The goal of the project is to collect and donate money to the Ukrainian UNICEF Foundation which is helping children and their mothers to survive the war that Russia started in Ukraine on February 24, 2022.

The refugee crisis in Ukraine is so massive that it’s hard to fully grasp. More than 9 million Ukrainians have already been forced to flee to other countries, and half of them are children. Many more have been displaced within the country with a lack of the necessities of life — all of them are in desperate need of medical and humanitarian help.

100% of the proceeds from the sale of these decks will be donated to UNICEF’s Ukraine Emergency Fund, which will help supply safe water, sanitation, medical aid, and healthcare services to the region. 

All the decks were manufactured by Generator Distribution in California and generously donated to the project.

Andriy Boyar is a skateboarder, visual artist, and editor-in-chief of ZIRKA. His graphic features 10 places of cultural significance to Ukraine that were destroyed by the Russian army, across the 10 cities most affected by the war during the first months of the full-scale Russian invasion.

Below, in his own words, are the meaning behind each illustration on the graphic:

On March 16, 2022, the Drama Theatre in Mariupol was bombed. It was reportedly used as an air-raid shelter during the siege of Mariupol, holding 1,300 civilians in the days before March 16. Satellite images of the theatre taken on March 14, 2022, show the giant word: ДЕТИ (“children” in Russian) written in two locations outside the theatre on the square in an attempt to identify it to invading forces as a civilian air-raid shelter containing children and not a military target. On March 25, the Mariupol City Council reported that around 300 people were killed in the Mariupol theatre by that airstrike

A small town 10 kilometers from Kyiv, became, as well as Hostomel and Bucha, a living shield of the capital from the Russian occupiers. On March 28, the Ukrainian military forces liberated the city from Russian troops. The occupiers left behind damaged houses, burned cars, mountains of corpses of civilians, and have mined many objects. On the deck, you can see the entrance to one of the local parks. Before the war, the city of Irpin in the region was called "the city of parks". Most of the parks have now been destroyed and mined. Demining and clearing work is underway. I have lived in Irpin for the last 10 years. In the first days of the war, my family and I had to leave our home. On March 3, a shell hit a neighboring building. My yard and all the surrounding houses were completely destroyed.
On March 29, a cruise missile hit a local government building hours before Russia and Ukraine were due to begin talks. While the Ukrainian port city was retrieving the dead and wounded, on the other side of the Black Sea, in Istanbul, the possible peace agreement was being discussed.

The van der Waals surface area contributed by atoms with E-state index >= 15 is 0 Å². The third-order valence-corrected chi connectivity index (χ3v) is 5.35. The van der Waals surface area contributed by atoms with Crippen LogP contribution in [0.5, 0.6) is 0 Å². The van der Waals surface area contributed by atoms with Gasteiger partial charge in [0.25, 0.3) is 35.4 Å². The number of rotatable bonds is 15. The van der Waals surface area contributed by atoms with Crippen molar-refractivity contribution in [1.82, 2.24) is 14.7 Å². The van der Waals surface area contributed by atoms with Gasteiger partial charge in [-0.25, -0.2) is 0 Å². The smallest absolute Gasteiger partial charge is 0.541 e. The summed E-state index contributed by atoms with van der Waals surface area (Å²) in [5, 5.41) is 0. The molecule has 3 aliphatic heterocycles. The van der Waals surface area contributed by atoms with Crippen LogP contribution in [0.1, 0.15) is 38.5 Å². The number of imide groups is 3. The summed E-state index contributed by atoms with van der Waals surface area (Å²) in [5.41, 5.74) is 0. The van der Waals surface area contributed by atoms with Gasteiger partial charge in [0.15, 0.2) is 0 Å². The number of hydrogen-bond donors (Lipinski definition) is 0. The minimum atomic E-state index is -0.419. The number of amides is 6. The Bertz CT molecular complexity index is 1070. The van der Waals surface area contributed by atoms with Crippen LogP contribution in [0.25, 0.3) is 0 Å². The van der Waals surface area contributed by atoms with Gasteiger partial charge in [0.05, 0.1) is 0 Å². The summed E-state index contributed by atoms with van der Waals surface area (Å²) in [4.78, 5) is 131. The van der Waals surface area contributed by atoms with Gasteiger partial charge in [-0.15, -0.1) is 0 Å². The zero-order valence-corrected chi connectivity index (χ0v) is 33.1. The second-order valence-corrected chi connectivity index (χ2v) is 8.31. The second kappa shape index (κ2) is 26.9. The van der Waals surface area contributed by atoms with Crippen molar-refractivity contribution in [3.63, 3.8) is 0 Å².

On the night of March 23, the Russian occupiers dropped air bombs on a road bridge across the Desna River, which connected the city of Chernihiv with Kyiv. The bridge also served for evacuations of civilians and the delivery of humanitarian aid to the city of Chernihiv. It was the only road between Kyiv and Chernihiv.
On March 24, the Russian occupiers launched a war with an airstrike on the airfield in the city of Hostomel. In the first days of the war, the Russian occupiers destroyed the flagship of Ukrainian aviation – the legendary An-225 "Mriya", which means "dream". Mriya is an aviation giant and it was created in Ukraine. With a maximum takeoff weight of 640 tonnes, the An-225 held several records, including the heaviest aircraft ever built and the largest wingspan of any aircraft in operational service. Russia has destroyed our Mriya, but the dream of a Ukraine free from occupiers cannot be destroyed!
In the city of Bucha there were mass killings of Ukrainian civilians committed by the Russian Armed Forces in March 2022. Destroying everything in their path, on March 27, the Russian occupiers even shot a monument to Afghan soldiers. They may have confused it with Ukrainian military equipment, but most likely, they just wanted to destroy everything around.

The city of Okhtyrka in the Sumy region became one of the first points where the Russian army sent its forces at the beginning of the war. The occupiers tried several times to take Okhtyrka, but encountered resistance from the military and locals. Today, most of the city's critical infrastructure has been destroyed. On March 3, after another attack on the city, a thermal power plant that provided heat to the region was destroyed.
Today, the city has been almost razed to the ground, its infrastructure has been completely destroyed, and many residents have been evacuated. The city is under occupation. Every Volnovakha citizen knew the building of the central hospital. It was an ordinary city hospital that gave life and health to civilians— now the building is destroyed.
As of March 31, the Russian army destroyed more than 1,531 houses in Kharkiv, including 1,292 residential buildings, 70 schools, 54 kindergartens, 16 hospitals, and 239 office buildings. The Saltivka neighborhood in Kharkiv is considered to be one of the largest neighborhoods in Europe.
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